The University of Maryland’s English Department held its commencement ceremonies on Monday and student Jamie Lee gave the following unusually honest speech in which she concedes that she once thought going to College Park was beneath her and that studying English was a self-indulgent exercise. Here’s her speech:
I’ve had a lot of defining moments in college. I got my first part-time job, and my first rejection letter. I was assigned my first roommate, and found my best friend. I turned 19, then 20, and then 21, and I became amazed at how much can change in twelve months. I also found my soul mate…and then found out he’s gay.
But none of these are even close to the moment I became satisfied with my choice of study.
I resisted declaring English as my major for two years. My whole life I’ve been plagued with this sense of what I should do, based on this perceived idea of correctness. I don’t know where I get this trait from, but it’s why I came in as a freshman journalism major.
Study English, my mother told me. I told her I wanted more than a cardboard box after I graduate and decided journalism was a compromise—I’d still write, I reasoned, while pursuing an actual career.
My reasoning skills have never been great.
Journalism and I do not really get along. I got a C in journalism 100—my first and only C—and didn’t get the point. I stuck with it and kept reasoning with myself. I reasoned with myself for two years before admitting I was miserable. I did not like hounding people for “the scoop,” or leaving out the Oxford comma. I also did not like being restrained by facts—you cannot create in journalism. They call it “fabrication.”
I walked into English advising my sophomore year and discussed the requirements. “Does this interest you?” the advisor asked. And I said yes so quickly she asked me to repeat myself.
I took my first class under the major. I admired my professor, Dr. Macri, so much for showing that feminism isn’t only about unshaved legs and burned bras, but about splitting a check after a date and not being considered ungrateful. About so much more that was relevant and compelling and challenging. I wish I could say this was my turning point—when I stopped being neurotic and obsessed with the “right” path—but it wasn’t.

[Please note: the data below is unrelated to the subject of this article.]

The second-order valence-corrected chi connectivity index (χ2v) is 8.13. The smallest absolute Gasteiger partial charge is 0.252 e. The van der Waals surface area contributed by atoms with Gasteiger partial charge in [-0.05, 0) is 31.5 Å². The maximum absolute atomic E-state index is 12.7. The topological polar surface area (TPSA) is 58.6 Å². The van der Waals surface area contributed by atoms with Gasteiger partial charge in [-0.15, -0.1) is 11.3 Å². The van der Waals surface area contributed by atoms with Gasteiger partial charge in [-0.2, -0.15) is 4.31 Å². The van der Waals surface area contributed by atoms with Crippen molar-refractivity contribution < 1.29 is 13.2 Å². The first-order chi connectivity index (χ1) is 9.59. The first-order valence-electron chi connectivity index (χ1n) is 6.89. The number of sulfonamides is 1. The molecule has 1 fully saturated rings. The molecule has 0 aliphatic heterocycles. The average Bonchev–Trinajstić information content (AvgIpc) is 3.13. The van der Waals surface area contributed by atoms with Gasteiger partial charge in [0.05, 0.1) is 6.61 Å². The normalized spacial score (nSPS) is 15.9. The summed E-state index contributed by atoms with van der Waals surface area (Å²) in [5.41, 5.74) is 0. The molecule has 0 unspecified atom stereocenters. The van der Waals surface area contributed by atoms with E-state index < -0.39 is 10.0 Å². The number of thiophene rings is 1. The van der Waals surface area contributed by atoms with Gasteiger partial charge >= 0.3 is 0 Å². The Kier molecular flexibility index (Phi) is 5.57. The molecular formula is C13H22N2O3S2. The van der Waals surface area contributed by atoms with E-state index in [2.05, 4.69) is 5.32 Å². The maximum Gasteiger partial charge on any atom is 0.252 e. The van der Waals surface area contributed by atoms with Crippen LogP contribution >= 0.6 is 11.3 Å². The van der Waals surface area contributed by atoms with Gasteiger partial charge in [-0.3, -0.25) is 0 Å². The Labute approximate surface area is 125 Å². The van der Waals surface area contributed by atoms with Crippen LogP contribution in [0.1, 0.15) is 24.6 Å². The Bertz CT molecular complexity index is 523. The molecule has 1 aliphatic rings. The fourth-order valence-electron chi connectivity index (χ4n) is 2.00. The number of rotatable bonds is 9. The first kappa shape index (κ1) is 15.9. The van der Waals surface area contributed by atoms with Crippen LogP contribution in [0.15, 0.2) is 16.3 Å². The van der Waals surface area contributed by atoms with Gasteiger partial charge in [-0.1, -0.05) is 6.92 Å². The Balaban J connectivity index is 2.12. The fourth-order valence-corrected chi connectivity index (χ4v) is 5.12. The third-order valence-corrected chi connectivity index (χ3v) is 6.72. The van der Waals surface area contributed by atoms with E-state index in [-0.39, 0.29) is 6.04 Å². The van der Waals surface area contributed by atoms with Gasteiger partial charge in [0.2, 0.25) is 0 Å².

In hindsight, it’s ridiculous that I felt my choice of major somehow reflected my value, just as how my decision to come to a state university affected how I felt in comparison to my friends at private schools. I am ashamed to admit I once thought Maryland was below me, and I am ashamed to admit I thought English was a selfish, indulgent choice of study, as though I was less noble or helpful than my friends in engineering or biology. “I want to save people,” they told me, noses upturned. “And you want to read literature in an ivory tower.”
Okay, they didn’t actually say that, but I felt it insinuated every time I spoke with them. My contentedness evaporated. I wished desperately that I had a different skill set, and I wished to be a dentist or an eye doctor or something, anything. What was I going to do with English?
So I panicked. I took a biology course—I have a good memory, I reasoned—and left the worm dissection to gag in the bathroom. I took a logical reasoning course as part of the pre-law track and nearly failed it—which shouldn’t come as a surprise, considering how I reasoned out other areas of my college career.
During this whole process my parents were admirably nonchalant. You’ll be fine, they told me—just be happy. They were so removed from it that my dad might think I’m a communication major—so hey dad, surprise, you’re at the English commencement ceremony.
It wasn’t until 2 a.m. on a Tuesday that I had an epiphany. I was studying a family tree for my Arthurian Legends course and was struck by how useless this might appear. But I was enjoying myself—really getting a kick out of Lancelot and Guinevere, Sir Gawain and the Green Knight. Laughing, even, though I looked manic to everyone around me in the library.